E85.whipnet.net | Home Live Green, Go Yellow, Grain Alcohol Alternative Fuels, Biofuel, gasahol Why Use E85 Ethanol? A History of ethanol Alternate Fuels
e85, ethanol, alternative fuels, renewable resources, domestic crops

site map

What is Ethanol?

Also known as ethyl alcohol or grain alcohol made from corn, Ethanol is a flammable and colorless chemical compound, which can also be used as a biodegradable fuel additive. The renewable alternative fuel is an alcohol fuel mixture of 85% ethanol and 15% gasoline, by volume; Ethanol derived from crops (bioethanol) is a biofuel. E85 is an alternative fuel blend made up of 85 percent ethanol and 15 percent gasoline, hence the name “E85”. E85 is a clean-burning, high-octane fuel, and a versatile solvent which mixes easily with water and most organic liquids. Most new cars sold in Brazil, and many newer domestic vehicles are flexible-fuel vehicles that can run on ethanol, gasoline, or any mixture of the two. In the United States, current ethanol / gasoline blends are at a mere 10% ethanol, commonly known as "gasohol" and is widely sold throughout the U.S. Midwest, which contains the nation's chief corn-growing centers.

Ethanol E85 Pumps The largest single use of ethanol is as a motor fuel and fuel additive with the largest national fuel ethanol industries in Brazil and the United States. The Brazilian ethanol industry is based on sugarcane; as of 2004, Brazil produces 14 billion liters annually, enough to replace about 40% of its gasoline demand.

The United States fuel ethanol industry is based largely on corn. As of 2005, its capacity is 15 billion liters annually, although the Energy Policy Act of 2005 requires U.S. fuel ethanol production to increase to 7.5 billion gallons (28 billion liters) by 2012.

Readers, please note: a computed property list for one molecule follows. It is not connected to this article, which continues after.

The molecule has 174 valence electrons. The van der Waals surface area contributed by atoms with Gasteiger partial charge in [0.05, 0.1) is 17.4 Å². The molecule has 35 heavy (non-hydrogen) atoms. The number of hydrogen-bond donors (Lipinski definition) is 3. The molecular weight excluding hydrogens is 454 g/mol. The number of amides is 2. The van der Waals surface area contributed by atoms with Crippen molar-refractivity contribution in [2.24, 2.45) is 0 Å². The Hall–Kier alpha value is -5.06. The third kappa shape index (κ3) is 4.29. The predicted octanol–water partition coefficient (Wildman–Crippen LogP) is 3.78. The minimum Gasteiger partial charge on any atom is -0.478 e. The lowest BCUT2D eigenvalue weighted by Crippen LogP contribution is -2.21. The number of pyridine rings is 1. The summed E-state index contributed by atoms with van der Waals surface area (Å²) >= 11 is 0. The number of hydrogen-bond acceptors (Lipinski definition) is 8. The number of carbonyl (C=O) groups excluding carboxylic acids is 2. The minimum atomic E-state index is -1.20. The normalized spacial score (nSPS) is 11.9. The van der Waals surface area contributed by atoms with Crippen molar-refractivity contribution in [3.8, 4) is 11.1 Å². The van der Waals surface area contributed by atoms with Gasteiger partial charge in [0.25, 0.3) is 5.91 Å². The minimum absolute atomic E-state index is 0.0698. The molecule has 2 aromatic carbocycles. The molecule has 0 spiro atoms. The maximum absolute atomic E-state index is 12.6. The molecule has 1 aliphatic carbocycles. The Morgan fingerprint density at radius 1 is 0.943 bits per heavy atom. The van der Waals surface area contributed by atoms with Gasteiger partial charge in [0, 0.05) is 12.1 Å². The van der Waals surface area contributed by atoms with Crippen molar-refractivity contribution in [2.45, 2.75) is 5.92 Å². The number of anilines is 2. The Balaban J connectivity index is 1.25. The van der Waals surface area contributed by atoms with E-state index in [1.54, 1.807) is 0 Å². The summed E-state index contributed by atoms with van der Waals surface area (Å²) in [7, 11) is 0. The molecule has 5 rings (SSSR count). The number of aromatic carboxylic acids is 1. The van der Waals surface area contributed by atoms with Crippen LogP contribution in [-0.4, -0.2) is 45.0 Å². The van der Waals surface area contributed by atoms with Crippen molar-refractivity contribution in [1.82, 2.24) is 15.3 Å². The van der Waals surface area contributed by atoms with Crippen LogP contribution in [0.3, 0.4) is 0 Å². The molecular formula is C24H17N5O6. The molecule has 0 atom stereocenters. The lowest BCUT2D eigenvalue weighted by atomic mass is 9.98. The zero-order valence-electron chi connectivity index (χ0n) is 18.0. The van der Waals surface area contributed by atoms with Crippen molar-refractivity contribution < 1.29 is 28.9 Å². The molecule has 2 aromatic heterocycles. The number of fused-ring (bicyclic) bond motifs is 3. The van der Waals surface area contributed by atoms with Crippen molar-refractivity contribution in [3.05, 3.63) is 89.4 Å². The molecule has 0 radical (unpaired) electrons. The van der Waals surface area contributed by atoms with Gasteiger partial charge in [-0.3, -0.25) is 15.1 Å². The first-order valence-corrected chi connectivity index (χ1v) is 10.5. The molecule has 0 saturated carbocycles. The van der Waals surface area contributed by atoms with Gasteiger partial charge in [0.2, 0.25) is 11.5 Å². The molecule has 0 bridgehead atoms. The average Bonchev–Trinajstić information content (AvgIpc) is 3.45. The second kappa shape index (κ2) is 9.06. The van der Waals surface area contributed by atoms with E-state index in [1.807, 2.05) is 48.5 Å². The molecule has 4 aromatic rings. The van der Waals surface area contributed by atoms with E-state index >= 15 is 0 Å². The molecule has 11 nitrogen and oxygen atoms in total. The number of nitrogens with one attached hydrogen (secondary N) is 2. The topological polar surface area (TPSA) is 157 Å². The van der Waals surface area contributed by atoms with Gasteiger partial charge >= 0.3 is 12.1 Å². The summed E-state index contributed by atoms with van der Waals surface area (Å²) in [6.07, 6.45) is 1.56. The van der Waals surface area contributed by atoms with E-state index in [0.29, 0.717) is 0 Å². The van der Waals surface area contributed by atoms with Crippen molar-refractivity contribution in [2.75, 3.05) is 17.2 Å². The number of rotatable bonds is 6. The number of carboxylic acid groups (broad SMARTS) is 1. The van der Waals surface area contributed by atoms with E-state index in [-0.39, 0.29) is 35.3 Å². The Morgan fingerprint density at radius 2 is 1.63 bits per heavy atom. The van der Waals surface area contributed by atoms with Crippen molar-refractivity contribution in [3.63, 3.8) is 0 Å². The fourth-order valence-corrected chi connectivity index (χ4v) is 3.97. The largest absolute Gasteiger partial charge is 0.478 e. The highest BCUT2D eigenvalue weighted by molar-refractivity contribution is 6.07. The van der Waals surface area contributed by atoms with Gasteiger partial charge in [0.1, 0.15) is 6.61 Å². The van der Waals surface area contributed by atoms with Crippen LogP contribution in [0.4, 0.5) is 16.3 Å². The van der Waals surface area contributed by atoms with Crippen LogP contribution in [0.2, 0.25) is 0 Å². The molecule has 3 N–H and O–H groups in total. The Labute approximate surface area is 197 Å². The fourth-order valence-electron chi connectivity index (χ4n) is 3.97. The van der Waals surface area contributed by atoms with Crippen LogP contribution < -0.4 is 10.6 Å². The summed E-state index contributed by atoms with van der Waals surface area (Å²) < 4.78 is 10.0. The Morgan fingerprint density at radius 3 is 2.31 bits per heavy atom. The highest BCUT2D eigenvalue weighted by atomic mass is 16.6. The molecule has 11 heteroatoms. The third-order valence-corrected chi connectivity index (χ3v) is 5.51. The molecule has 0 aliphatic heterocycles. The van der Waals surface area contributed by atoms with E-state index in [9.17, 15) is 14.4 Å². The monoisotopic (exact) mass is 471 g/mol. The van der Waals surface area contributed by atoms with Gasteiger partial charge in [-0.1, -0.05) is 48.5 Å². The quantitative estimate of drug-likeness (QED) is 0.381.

In 2005, the Indy Racing League announced its cars will run on a 10% ethanol - 90% methanol blend fuel, and starting in 2007, the cars will race on 100% ethanol.

Thailand, India, China and Japan have all launched national gasohol policies to reduce consumption of fossil fuels. Thailand started blending 10% ethanol for its ULG95 in 1985, and now has more than 4000 stations serving E10. The blending of 10% ethanol into gasoline will be mandated by the end of 2006 along with the import ban on MTBE. Methyl tert-butyl ether (MTBE) is a flammable liquid which is used as an additive in unleaded gasoline. It is expected that once the production of ethanol from cassava and sugar cane molasses can be ramped up, a higher blending ratio like E20 or E85 and Flexible Fuel Vehicles will be introduced to Thailand.

Ethanol with a water content of 2% or less can be used as the alcohol in the production of biodiesel, replacing methanol, which is quite dangerous to work withThe Clean Air Act Amendments of 1990 mandated the sale of oxygenated fuels in areas with unhealthy levels of carbon monoxide. Since that time, there has been strong demand for ethanol as an oxygenate blended with gasoline. In the United States each year, approximately 2 billion gallons are added to gasoline to increase octane and improve the emissions quality of gasoline.

Cellulosic ethanol is a blend of normal ethanol that can be produced from a great diversity of biomass including waste from urban, agricultural, and forestry sources. There are at least two methods of production of cellulosic ethanol-enzymatic hydrolysis and synthesis gas fermentation. Neither process generates toxic emissions when it produces ethanol. The technology is very new and exists in pilot configurations where testing is ongoing. According to US Department of Energy studies conducted by the Argonne Laboratories of the University of Chicago, one of the benefits of cellulosic ethanol is that it reduces greenhouse gas emissions (GHG) by 85% over reformulated gasoline. By contrast, sugar-fermented ethanol reduces GHG emissions by 18% to 29% over gasoline.

 TX Kroger Gas Stations Selling E85
 HEB E85 Central Texas
 Top Ten Ethanol Myths
 Texas gets OK for Ethanol Boost
 Ethanol in Texas
 Making Ethanol

Help Support This Site.

Site Donations appreciated!
Subscribe to Flex Fuel Feed
2002-2020 © Whipnet Technologies

Home | History | Flex Fuel | Yellow | Why E85? | MTBE | Myths
Facts | FFV | Texas | Cost per Gallon | Site Search | Contact Us
Links | Usage